H.E. Irit Lillian, Ambassador of the State of Israel to Bulgaria: ' Valeri Simeonov Should Apologize to All Jewish People'
Bulgarian Deputy Minister whose nationalist party recently joined a coalition with the center-right resigned on Wednesday after a photo emerged of him doing a Nazi salute, writes the Times of Israel. The image, taken in 2008, shows Pavel Tenev raising his right arm in front of a soldier in a wax museum in Paris.
The scandal broke after Bulgarian media discovered the picture on Tenev’s Facebook account. ‘’I do not have the Nazi ideology’’, Tenev said at a press conference in Sofia, adding that his gesture had been meant in a ‘’mocking’’ way. “The tension this has created is not helpful for the government, so I’ve asked to be released from my duties,” he said.
Sega newspaper reported him recalling how he himself had fooled around in the 1970s when he was taken as a student to the Nazi concentration camp in Buchenwald. ‘’Who knows what gag photos we made there’’, Simeonov reportedly told the journalist, threatening to sue the newspaper.
On Wendnesday, Sergei Stanishev, a former Prime Minister and President of the Party of European Socialists, PES, called Simeonov’s alleged words ‘’contradictory to European and Human values.
‘’People who treat this dark part of the history of humanity like that have no place in the governance of modern European Bulgaria’’, he said.
Novinite.com looked for the point of view of the Embassy of Israel to give their position for Veleri Simeonov’s case and we’ve talked with H.E. Irit Lillian, Ambassador of the State of Israel to Bulgaria.
Hello Mrs. Lilian. I'm glad that you accepted to talk for the situation with the Bulgarian Deputy Minister Valeri Simeonov. So, what do you think about his statement that he did not publish anything on his Facebook profile and he doesn’t even have Facebook. Also about that he is going to sue Sega Newspaper due to publishing false information.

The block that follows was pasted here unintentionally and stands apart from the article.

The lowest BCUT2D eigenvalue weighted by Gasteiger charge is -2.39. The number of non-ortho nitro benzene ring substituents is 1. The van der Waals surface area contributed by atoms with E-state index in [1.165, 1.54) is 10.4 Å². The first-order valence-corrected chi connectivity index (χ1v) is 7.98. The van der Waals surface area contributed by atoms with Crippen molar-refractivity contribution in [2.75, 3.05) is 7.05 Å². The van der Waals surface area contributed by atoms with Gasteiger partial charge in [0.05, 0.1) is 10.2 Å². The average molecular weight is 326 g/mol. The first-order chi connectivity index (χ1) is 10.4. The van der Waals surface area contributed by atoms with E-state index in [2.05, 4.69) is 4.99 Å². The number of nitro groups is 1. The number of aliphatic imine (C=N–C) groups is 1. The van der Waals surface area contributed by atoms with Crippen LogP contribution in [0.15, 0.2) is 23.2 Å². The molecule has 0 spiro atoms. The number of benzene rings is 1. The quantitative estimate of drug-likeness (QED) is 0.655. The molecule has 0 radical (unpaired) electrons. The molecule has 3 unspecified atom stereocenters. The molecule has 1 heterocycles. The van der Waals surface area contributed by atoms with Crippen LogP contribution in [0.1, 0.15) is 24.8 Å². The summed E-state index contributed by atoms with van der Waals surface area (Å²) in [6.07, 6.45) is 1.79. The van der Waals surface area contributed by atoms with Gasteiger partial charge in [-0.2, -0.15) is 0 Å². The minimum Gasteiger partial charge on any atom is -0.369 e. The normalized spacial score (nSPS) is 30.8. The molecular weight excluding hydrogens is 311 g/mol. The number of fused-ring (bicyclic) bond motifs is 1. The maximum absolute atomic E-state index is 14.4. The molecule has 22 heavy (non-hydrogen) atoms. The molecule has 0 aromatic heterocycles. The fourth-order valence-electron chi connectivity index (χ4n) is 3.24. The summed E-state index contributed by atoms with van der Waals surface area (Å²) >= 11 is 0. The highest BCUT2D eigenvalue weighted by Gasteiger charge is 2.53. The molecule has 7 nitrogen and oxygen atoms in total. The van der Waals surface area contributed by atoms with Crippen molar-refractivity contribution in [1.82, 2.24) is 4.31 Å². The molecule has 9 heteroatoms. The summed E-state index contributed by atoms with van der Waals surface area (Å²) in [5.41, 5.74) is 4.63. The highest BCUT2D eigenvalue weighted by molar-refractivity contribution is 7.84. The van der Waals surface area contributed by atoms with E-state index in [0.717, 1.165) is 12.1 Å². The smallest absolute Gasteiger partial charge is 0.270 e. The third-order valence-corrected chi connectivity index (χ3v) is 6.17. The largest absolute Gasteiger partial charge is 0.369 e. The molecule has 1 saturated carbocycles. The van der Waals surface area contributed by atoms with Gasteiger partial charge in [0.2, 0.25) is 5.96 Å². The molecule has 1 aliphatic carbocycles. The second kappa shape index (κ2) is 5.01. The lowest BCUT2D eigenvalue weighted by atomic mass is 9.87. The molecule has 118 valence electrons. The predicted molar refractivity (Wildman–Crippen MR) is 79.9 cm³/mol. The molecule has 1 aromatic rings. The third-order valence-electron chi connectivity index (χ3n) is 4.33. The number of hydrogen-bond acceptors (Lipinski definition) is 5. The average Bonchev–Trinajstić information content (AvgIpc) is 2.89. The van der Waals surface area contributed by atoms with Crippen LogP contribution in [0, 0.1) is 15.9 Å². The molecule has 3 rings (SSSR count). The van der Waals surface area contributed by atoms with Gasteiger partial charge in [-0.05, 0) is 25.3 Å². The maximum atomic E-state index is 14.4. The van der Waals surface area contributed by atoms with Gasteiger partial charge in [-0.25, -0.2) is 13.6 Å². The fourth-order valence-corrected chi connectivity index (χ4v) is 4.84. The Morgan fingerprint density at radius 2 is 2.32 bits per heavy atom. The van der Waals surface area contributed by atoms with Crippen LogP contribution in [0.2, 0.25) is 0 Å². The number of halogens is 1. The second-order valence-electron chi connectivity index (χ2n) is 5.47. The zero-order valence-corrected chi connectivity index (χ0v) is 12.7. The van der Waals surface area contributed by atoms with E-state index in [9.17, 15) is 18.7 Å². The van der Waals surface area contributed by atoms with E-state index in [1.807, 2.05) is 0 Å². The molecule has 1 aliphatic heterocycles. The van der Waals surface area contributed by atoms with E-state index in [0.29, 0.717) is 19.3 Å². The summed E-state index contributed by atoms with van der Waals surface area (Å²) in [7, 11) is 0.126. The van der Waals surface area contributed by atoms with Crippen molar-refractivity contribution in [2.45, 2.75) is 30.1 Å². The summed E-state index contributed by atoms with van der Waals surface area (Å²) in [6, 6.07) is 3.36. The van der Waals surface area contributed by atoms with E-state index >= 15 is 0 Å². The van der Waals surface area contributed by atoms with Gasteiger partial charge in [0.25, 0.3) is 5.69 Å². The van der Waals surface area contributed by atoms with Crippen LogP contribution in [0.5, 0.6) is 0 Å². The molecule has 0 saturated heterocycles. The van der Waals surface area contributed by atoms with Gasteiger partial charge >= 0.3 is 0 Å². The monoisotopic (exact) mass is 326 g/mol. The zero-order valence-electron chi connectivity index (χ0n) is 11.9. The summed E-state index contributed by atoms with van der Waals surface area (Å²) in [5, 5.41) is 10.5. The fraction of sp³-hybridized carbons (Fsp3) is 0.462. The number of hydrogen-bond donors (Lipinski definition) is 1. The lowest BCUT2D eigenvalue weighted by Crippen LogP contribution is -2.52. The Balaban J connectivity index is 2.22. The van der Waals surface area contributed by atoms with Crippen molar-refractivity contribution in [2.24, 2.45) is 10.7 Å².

Hello, thank you for contacting me. First of all, I am not going to relate whether he have or doesn’t have Facebook profile or whether he is going or not going to do any kind of a court procedures with Sega newspaper, because this is not the issue.
The issue is that there are curtain subjects which are definitely not subject for jokes and mockery. And one of them is the Holocaust. It doesn’t matter if this mockery is being done now or 20 years ago in Buchenwald.
There are few people in this world that remember the Holocaust, that went through it.
For them, even to hear such quotation or somebody looking at Buchenwald as a possible environment for mockery is inadmissible.
We deeply, deeply condemn such reactions and such treatment of this very serious problem, on a very serious subject. We are taking it very seriously.
What do you think he should do now?
What he should do is to apologize at least for all the victims and survivals of the Holocaust who heard and who were exposed to the way he was speaking.
When he said ‘’That was 20 year ago when I visited Buchenwald and we might made some jokes and mockery ‘’ I can say that there are subject that are not subjects of mockery not 20 years ago and not now and not tomorrow.
He is a leader, he is a politician that is a deputy of the Prime Minister.
He should served as a model, he should apologize.
The Rescue of Bulgarian Jews was a historical event that consisted of the planned rescue of about 50,000 Jews living on Bulgarian soil in the period 1943-1945. The most notable people behind the rescue were Dimitar Peshev and Exarch Stefan of Bulgaria and Kiril, Metropolitan of Plovdiv, who managed to overcome Bulgaria's pro-Nazi bureaucracy and convince the then-tsar Boris III to stand behind Bulgarian Jewry. The deportations, set to take place after the arrival of the Holocaust trains on March 10, 1943, were never carried out. The rescue has been praised by public figures worldwide, including former Israeli President Shimon Peres.
Many Jews outside Bulgaria may be surprised as well as taken aback by the Nazi salute stunt, as Bulgaria was historically considered friendly to Jews, in contrast to neighbouring Romania. Notably, the country refused to deport its Jewish community to Nazi Germany during the Second World War – although it did deport Jews from occupied Macedonia. After the war and the communist takeover, most emigrated to Israel.
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